(The materials are listed in the order they are tied in. Instructions assume righthanded tier.)
- Select a (Type 1) CDC feather of the required color and size. (The longest barb approx. 2 times shank-length) Hold the CDC feather at the butt with the fingers/thumb of your left hand, and draw the feather between thumb and indexfinger of your right hand towards the tip, bunching the tips together.
- Tie in the bunch, butt pointing backwards over the bend of the hook. Tie down with two tight turns of thread, then slip a third turn under the tips, effectively forcing them upwards, and follow with a fourth turn over the tips, just forward of the third turn. You have now locked the CDC barbules in place and have ensured the feather will not pull out during fishing. Spiral thread forward to eye, then wrap back one touching turn away from the eye of the hook.
- Clamp butt with hacklepliers and wind the CDC feather towards the eye in touching turns. You will find that the rear half of the body will resemble a dubbed body, but as you progress towards the eye, more and more free barbules will stand out. Stroke these backwards with each turn. A little practice will enable you to arrive at the eye with only the bare part of the stem left.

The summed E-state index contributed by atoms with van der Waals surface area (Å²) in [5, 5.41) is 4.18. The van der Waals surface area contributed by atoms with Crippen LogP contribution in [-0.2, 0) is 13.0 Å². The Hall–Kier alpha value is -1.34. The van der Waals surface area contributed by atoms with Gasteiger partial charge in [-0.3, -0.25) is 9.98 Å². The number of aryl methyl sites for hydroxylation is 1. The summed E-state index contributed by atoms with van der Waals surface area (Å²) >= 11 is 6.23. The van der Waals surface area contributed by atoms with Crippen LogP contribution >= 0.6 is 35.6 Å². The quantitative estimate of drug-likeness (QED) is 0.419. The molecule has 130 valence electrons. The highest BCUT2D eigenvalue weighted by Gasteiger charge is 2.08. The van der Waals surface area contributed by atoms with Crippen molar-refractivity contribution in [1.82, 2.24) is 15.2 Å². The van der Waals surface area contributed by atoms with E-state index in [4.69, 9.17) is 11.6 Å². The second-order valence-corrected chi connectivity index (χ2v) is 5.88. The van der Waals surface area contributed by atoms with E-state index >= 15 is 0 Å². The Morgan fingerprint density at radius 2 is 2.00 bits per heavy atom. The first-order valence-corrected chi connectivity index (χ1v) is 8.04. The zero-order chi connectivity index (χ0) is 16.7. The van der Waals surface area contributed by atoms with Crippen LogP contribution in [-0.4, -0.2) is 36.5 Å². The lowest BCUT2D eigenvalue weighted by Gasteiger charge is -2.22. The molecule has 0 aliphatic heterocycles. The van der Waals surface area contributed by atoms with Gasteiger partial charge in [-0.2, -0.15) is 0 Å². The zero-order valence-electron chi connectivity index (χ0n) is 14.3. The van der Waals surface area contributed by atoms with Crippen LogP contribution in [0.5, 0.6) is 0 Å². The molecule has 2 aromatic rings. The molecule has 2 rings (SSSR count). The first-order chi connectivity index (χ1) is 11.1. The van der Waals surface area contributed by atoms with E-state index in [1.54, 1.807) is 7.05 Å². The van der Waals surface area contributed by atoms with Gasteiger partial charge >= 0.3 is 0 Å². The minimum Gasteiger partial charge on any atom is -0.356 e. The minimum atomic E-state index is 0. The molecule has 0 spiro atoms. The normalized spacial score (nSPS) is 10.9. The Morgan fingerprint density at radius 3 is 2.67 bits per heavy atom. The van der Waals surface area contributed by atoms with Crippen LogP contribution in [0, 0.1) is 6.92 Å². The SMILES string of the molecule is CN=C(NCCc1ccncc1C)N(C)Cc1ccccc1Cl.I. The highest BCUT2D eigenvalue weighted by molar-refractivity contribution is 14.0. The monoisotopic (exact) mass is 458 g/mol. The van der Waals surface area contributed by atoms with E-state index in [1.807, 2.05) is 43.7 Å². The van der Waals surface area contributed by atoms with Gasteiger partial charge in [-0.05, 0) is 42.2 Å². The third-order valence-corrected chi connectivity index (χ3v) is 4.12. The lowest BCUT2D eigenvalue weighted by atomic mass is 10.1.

- Tie off with one or two tight turn(s) of thread, unclip the hackle but do not trim yet. Tighten with another two turns of thread. You will see that the CDC butt will move with the thread, tightening a fraction further at the tie-off point. Trim the CDC butt.
- Take a small amount of straight, fine-tipped deer hair. (I use early season mule deer) Even the tips in a stacker. Lay the bunch on top of hook, parallel to the shank. Measure the tips so the wing will be just long enough to reach the outside bend of the hook, and no longer. Trim butts square (perpendicular to the strands) with the front of the eye of the hook prior to tying in the wing.
- Tie down the wing with two tight wraps of thread over the hair stubs. Make a third wrap with the thread, through the stubs, at a 45 degree angle. Fourth wrap goes under the stubs. Complete the fly with a whip finish under the stubs, and a little varnish.
The completed CDC&Elk.
The CDC&Elk is a very versatile pattern. While originally designed to be a dry caddis imitation, it has proven to be much more than just a 'better' caddis pattern!
It is by far my most productive dry to use during mayfly(!) hatches, as well as my staple search pattern during hatchless periods.
Fish it as an emerger in the film. Or as a straight wet. It has proven to cover the full spectrum of dry, 'damp'and wet.
As an extremely effective 2-materials 2-minutes-to-tie this is one hard to pass up pattern. I suggest you try it! ;-)